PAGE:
Norway is fining Meta $100,000 daily until it changes its ad policies

Norway is accusing Meta of harvesting troves of citizen data without consent and using the information for targeted advertising

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Photo: Carlos Barria (Reuters)

Months after Ireland fined Meta $1.3 billion for violating the EU’s General Data Protection Regulation (GDPR), the company will soon be slapped with a daily $100,000 daily fine for breaching advertising rules in Norway.

The Norwegian Data Protection Authority has already imposed a temporary ban on Meta for carrying out “illegal behavioral advertising” based on data gleaned from its surveillance of Facebook and Instagram users without their consent or knowledge.


“The ban will apply from Aug. 4 and last for three months, or until Meta can show that it complies with the law,” the authority said in a statement published by the Norwegian watchdog Datatilsynet. “Should Meta not comply with the decision, the company risks a coercive fine of up to one million NOK ($100,000) per day.” The fine will initially apply until the end of October, racking up $9 million over 90 days.

Tobias Judin, an official at the Norwegian Data Protection Authority, said in the statement that the ban is not to keep platforms from operating altogether but rather to “ensure that people in Norway can use these services in a secure way and that their rights are safeguarded.” But “all business models must respect privacy as a human right,” Judin added. “Users must have sufficient control over their own data, and any tracking must be limited.”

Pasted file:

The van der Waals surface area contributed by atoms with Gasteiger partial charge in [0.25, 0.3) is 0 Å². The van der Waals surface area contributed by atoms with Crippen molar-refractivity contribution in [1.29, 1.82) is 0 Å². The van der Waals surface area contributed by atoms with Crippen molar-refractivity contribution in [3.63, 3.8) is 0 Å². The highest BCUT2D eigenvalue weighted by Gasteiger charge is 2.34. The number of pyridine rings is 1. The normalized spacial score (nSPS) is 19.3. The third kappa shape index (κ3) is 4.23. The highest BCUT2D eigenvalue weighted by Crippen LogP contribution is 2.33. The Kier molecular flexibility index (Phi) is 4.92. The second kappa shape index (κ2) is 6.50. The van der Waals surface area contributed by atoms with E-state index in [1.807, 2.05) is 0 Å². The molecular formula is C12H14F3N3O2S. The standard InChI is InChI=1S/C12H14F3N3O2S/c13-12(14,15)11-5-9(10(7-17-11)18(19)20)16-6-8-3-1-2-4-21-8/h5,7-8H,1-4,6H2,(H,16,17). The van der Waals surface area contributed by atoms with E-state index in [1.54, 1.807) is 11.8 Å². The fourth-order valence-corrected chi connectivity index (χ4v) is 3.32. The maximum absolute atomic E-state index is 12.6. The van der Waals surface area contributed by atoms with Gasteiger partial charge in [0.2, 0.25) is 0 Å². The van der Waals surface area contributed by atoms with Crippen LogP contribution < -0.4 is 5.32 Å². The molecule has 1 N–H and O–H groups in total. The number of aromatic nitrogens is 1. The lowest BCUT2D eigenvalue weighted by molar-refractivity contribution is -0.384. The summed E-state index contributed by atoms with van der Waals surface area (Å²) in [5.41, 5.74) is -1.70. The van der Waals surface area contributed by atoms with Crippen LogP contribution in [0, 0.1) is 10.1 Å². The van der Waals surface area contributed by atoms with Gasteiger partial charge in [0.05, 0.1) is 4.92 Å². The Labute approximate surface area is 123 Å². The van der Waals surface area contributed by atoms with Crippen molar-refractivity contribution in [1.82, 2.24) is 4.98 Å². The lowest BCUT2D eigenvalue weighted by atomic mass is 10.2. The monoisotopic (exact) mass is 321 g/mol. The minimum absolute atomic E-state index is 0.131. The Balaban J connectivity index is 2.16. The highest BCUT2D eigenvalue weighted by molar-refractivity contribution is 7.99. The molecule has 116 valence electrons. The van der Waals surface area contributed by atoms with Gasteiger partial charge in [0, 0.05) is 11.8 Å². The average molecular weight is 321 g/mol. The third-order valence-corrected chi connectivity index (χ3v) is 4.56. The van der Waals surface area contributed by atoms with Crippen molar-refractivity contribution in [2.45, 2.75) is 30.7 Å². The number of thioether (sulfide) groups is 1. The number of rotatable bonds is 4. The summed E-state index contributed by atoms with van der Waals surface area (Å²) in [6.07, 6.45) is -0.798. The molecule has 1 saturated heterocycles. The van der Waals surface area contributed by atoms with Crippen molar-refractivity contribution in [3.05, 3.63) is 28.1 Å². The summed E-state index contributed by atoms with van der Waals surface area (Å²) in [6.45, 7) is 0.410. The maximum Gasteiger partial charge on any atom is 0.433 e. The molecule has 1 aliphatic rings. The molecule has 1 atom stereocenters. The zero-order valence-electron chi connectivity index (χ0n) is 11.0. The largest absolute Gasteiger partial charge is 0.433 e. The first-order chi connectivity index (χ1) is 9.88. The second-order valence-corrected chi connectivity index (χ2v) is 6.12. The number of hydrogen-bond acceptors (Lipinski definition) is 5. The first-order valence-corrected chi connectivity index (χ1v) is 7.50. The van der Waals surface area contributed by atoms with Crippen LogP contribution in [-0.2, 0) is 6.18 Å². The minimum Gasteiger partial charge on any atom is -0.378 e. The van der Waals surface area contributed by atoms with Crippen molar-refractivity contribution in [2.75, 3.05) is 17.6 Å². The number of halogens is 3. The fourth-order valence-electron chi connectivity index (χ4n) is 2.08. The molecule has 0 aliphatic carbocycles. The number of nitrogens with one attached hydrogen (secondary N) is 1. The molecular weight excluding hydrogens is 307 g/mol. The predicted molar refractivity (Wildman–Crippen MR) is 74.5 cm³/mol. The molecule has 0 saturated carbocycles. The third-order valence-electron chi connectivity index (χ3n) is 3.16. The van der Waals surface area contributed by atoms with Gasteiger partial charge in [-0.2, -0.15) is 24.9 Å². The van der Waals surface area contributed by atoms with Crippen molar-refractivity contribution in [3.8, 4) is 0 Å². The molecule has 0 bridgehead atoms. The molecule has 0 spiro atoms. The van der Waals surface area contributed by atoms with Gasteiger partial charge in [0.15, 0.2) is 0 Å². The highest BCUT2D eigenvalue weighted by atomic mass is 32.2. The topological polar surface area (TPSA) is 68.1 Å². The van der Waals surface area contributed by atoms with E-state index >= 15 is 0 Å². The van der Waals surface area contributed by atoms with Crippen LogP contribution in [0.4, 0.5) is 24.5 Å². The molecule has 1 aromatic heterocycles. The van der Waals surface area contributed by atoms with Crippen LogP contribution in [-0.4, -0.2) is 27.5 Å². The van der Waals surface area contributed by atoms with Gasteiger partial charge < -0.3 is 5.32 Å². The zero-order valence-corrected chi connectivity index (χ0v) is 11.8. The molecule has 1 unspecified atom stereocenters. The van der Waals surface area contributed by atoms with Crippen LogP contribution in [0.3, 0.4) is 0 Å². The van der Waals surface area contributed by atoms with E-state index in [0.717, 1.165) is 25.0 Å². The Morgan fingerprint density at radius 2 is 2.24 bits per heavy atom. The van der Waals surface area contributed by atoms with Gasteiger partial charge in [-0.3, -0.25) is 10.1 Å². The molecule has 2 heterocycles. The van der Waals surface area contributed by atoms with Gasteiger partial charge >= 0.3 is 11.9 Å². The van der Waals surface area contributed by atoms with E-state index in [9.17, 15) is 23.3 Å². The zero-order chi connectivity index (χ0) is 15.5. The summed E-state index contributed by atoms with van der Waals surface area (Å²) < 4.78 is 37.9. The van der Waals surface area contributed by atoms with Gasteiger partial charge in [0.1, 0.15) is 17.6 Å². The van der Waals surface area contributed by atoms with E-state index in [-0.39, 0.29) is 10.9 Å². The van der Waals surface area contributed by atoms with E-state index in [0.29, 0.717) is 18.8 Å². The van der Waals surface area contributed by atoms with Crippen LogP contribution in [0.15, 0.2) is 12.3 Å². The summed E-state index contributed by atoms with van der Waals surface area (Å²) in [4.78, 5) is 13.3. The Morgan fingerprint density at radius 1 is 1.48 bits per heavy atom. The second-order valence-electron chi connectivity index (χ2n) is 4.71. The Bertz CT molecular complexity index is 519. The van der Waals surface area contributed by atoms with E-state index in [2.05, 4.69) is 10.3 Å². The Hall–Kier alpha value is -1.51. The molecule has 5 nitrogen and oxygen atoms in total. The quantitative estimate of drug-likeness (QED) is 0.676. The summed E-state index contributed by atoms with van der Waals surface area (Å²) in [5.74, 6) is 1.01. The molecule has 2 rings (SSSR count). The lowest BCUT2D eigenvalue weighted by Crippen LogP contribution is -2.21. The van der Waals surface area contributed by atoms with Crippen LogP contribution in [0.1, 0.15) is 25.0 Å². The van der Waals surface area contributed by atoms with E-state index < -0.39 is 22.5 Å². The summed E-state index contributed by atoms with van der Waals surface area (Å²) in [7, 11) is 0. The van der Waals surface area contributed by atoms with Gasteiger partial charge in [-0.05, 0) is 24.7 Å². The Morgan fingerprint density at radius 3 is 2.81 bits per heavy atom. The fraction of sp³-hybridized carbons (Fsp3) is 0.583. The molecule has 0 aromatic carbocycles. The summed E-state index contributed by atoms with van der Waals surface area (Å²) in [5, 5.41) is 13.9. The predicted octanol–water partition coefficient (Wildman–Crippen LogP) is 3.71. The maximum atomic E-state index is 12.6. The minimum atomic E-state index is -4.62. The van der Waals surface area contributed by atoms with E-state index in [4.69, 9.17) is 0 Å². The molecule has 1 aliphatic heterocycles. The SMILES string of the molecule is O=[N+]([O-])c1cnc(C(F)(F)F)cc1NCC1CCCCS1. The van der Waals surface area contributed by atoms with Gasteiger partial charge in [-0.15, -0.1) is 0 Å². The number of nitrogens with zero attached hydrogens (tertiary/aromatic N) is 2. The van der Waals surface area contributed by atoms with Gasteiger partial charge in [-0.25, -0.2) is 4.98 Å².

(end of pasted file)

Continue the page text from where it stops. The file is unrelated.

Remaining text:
Meta tracks private data for commercial gains

The Norwegian data regulator wants Meta to stop showing users personalized ads based on their private online activity and location. Such invasive commercial surveillance for marketing purposes, Judin said, is “one of the biggest risks to data protection,” and needs to stop.

The regulator has argued that when Meta tracks users without their knowledge, it can decide “what adverts someone is shown” and “what not to show.” This kind of behavioral advertising strengthens existing stereotypes and could lead to intrusive profiling and unfair discrimination of users.

Norway wants Meta to only show Facebook and Instagram users ads that are based on information they disclose in the “About” section of their profiles. About 82% (pdf) of the adult Norwegian population is on Facebook, while 65% is on Instagram.


Norway is the first European country to severely limit Meta’s ad-driven business following the top EU court’s ruling, even as the Irish Data Protection Commission keeps a close eye on Meta to ensure its GDPR compliance.

Responding to the developments in Norway, Matt Pollard, a Meta spokesperson, said in a statement that Meta is grappling with a lack of regulatory clarity around data privacy in the EU. “We continue to constructively engage with the Irish DPC, our lead regulator in the EU, regarding our compliance with its decision. We will review the Norway DPA’s decision, and there is no immediate impact to our services,” Pollard said.